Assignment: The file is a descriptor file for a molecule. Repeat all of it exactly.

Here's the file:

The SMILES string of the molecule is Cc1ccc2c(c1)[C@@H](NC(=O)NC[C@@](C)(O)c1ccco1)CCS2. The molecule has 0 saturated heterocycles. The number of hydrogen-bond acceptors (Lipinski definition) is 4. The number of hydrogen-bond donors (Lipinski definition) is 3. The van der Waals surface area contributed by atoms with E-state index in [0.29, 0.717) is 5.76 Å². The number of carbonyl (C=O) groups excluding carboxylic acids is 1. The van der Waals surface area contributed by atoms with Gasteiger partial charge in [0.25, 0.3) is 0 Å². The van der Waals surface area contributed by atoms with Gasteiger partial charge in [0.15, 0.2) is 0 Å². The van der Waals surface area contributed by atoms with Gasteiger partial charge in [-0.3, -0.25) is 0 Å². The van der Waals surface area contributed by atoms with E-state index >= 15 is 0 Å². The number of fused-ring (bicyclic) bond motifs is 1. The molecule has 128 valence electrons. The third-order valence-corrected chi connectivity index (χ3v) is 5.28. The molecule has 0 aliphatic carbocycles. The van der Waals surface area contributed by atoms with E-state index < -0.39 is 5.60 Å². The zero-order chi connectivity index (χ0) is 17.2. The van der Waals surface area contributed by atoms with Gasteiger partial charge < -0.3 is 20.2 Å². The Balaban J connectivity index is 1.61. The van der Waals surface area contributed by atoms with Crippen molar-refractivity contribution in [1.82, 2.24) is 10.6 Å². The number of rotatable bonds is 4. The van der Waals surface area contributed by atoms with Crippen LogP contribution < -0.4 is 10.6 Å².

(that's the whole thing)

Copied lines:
The SMILES string of the molecule is Cc1ccc2c(c1)[C@@H](NC(=O)NC[C@@](C)(O)c1ccco1)CCS2. The molecule has 0 saturated heterocycles. The number of hydrogen-bond acceptors (Lipinski definition) is 4. The number of hydrogen-bond donors (Lipinski definition) is 3. The van der Waals surface area contributed by atoms with E-state index in [0.29, 0.717) is 5.76 Å². The number of carbonyl (C=O) groups excluding carboxylic acids is 1. The van der Waals surface area contributed by atoms with Gasteiger partial charge in [0.25, 0.3) is 0 Å². The van der Waals surface area contributed by atoms with Gasteiger partial charge in [0.15, 0.2) is 0 Å². The van der Waals surface area contributed by atoms with Gasteiger partial charge in [-0.3, -0.25) is 0 Å². The van der Waals surface area contributed by atoms with E-state index >= 15 is 0 Å². The number of fused-ring (bicyclic) bond motifs is 1. The molecule has 128 valence electrons. The third-order valence-corrected chi connectivity index (χ3v) is 5.28. The molecule has 0 aliphatic carbocycles. The van der Waals surface area contributed by atoms with E-state index < -0.39 is 5.60 Å². The zero-order chi connectivity index (χ0) is 17.2. The van der Waals surface area contributed by atoms with Gasteiger partial charge < -0.3 is 20.2 Å². The Balaban J connectivity index is 1.61. The van der Waals surface area contributed by atoms with Crippen molar-refractivity contribution in [1.82, 2.24) is 10.6 Å². The number of rotatable bonds is 4. The van der Waals surface area contributed by atoms with Crippen LogP contribution < -0.4 is 10.6 Å².